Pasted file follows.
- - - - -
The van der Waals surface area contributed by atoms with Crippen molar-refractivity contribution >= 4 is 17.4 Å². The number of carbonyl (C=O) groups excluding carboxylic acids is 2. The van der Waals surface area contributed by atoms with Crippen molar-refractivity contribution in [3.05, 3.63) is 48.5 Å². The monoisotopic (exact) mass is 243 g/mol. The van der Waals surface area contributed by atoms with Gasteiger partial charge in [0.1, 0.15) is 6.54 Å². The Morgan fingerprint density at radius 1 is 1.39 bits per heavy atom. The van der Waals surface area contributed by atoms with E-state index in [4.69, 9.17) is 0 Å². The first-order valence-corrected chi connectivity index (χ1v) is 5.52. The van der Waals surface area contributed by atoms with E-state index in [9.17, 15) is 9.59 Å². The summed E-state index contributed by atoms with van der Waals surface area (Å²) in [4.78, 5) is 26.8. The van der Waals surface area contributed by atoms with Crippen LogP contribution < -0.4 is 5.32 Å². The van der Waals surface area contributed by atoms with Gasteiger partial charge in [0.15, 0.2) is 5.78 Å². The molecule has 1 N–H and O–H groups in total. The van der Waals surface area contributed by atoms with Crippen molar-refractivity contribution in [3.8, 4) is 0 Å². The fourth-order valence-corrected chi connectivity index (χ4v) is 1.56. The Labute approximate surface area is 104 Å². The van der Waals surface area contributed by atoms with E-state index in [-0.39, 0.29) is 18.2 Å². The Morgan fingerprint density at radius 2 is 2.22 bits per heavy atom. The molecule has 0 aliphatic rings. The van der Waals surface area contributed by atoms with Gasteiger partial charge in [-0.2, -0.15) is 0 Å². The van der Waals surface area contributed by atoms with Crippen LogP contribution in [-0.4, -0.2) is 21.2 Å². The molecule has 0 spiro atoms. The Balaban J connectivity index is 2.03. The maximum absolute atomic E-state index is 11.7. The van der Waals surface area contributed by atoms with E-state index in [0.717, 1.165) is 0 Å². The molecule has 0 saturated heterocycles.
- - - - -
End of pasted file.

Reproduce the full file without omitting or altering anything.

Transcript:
The van der Waals surface area contributed by atoms with Crippen molar-refractivity contribution >= 4 is 17.4 Å². The number of carbonyl (C=O) groups excluding carboxylic acids is 2. The van der Waals surface area contributed by atoms with Crippen molar-refractivity contribution in [3.05, 3.63) is 48.5 Å². The monoisotopic (exact) mass is 243 g/mol. The van der Waals surface area contributed by atoms with Gasteiger partial charge in [0.1, 0.15) is 6.54 Å². The Morgan fingerprint density at radius 1 is 1.39 bits per heavy atom. The van der Waals surface area contributed by atoms with E-state index in [4.69, 9.17) is 0 Å². The first-order valence-corrected chi connectivity index (χ1v) is 5.52. The van der Waals surface area contributed by atoms with E-state index in [9.17, 15) is 9.59 Å². The summed E-state index contributed by atoms with van der Waals surface area (Å²) in [4.78, 5) is 26.8. The van der Waals surface area contributed by atoms with Crippen LogP contribution < -0.4 is 5.32 Å². The van der Waals surface area contributed by atoms with Gasteiger partial charge in [0.15, 0.2) is 5.78 Å². The molecule has 1 N–H and O–H groups in total. The van der Waals surface area contributed by atoms with Crippen molar-refractivity contribution in [3.8, 4) is 0 Å². The fourth-order valence-corrected chi connectivity index (χ4v) is 1.56. The Labute approximate surface area is 104 Å². The van der Waals surface area contributed by atoms with E-state index in [-0.39, 0.29) is 18.2 Å². The Morgan fingerprint density at radius 2 is 2.22 bits per heavy atom. The molecule has 0 aliphatic rings. The van der Waals surface area contributed by atoms with Gasteiger partial charge in [-0.2, -0.15) is 0 Å². The van der Waals surface area contributed by atoms with Crippen LogP contribution in [-0.4, -0.2) is 21.2 Å². The molecule has 0 spiro atoms. The Balaban J connectivity index is 2.03. The maximum absolute atomic E-state index is 11.7. The van der Waals surface area contributed by atoms with E-state index in [0.717, 1.165) is 0 Å². The molecule has 0 saturated heterocycles.